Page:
Medication side effect: Acne can be a side effect of some medicines. If you suspect that a medicine is triggering your acne or making it worse, continue taking it, but talk with the doctor who prescribed it for you.  Ask if acne is a possible side effect. You may be able to take an alterative. If there is no alternative, you may want to see a dermatologist who can help you to control the acne.

Undiagnosed medical condition: Sometimes, acne is a sign of an underlying medical condition. Once the medical condition is diagnosed and treated, the acne often clears. 

What are the characteristics of hormonal acne?

During puberty, hormonal acne often appears in the T-zone. This includes your forehead, nose, and chin.

Hormonal adult acne typically forms on the lower part of your face. This includes the bottom of your cheeks and around your jawline.

For some people, hormonal acne takes the form of blackheads, whiteheads, and small pimples that come to a head, or cysts. Cysts form deep under the skin and don’t come to a head on the surface. These bumps are often tender to the touch.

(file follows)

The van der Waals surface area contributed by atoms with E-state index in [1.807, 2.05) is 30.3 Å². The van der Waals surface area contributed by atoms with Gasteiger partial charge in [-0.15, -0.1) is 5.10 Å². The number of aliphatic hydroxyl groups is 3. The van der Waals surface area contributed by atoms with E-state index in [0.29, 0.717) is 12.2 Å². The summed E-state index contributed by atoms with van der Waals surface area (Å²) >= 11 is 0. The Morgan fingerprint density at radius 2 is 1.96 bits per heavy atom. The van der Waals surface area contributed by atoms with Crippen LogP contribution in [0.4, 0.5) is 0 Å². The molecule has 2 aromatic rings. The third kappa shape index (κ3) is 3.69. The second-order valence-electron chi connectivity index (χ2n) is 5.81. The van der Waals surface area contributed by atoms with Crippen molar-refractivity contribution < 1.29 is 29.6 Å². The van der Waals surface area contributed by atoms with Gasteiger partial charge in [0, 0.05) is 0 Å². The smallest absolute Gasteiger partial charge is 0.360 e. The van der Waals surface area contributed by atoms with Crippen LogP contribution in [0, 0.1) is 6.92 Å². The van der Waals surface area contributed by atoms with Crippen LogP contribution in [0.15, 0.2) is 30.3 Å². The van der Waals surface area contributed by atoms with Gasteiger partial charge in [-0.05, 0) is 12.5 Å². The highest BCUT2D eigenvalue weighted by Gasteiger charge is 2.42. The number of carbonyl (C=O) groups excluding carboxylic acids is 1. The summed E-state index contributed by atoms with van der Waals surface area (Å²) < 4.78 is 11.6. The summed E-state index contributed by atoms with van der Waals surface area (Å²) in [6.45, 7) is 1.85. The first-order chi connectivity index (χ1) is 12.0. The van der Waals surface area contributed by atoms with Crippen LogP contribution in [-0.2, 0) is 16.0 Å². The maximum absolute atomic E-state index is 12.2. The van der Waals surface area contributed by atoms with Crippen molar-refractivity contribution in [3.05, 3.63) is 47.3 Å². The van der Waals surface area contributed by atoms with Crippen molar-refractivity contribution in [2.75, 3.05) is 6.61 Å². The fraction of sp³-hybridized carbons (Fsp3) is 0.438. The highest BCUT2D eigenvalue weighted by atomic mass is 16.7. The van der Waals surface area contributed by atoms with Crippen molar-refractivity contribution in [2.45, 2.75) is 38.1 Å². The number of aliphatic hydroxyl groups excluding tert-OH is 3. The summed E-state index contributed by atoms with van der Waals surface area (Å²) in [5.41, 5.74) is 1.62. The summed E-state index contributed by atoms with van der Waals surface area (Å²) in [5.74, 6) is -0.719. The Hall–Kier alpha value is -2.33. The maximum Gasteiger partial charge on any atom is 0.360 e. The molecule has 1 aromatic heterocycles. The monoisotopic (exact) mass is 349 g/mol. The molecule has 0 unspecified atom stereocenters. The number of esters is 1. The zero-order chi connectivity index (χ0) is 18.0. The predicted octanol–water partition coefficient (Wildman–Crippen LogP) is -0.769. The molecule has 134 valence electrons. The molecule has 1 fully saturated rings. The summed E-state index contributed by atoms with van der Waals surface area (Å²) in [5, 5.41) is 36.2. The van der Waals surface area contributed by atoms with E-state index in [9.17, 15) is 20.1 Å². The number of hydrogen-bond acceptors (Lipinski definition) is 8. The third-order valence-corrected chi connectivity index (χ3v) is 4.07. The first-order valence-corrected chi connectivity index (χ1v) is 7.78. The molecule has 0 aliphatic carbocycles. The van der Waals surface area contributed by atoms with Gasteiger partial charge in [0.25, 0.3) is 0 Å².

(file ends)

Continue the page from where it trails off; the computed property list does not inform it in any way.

Hormonal acne may be caused by influxes of hormones from:

  • Menstruation
  • Polycystic ovaries syndrome
  • Menopause
  • Increased androgen levels

Specifically, these hormone fluctuations may aggravate acne issues by increasing:

  • overall skin inflammation
  • oil (sebum) production in the pores
  • clogged skin cells in hair follicles
  • production of acne-causing bacteria called Propionibacterium acnes

Is menopausal acne a form of hormonal acne?

Many women begin to experience menopause in their 40s and 50s. This causes a natural decline in your reproductive hormones, resulting in an end to menstruation.

Some women experience acne during menopause. This is likely due to a drop in estrogen levels or an increase in androgen hormones like testosterone.

You may still experience menopausal acne even if you’re using hormone replacement therapies (HRTs) to ease your menopause symptoms. This is because some HRTs use an influx of the hormone progestin to replace the estrogen and progesterone your body loses. Introducing this hormone to your system can cause your skin to break out. In most cases, correct skincare and medication can clear up menopausal acne.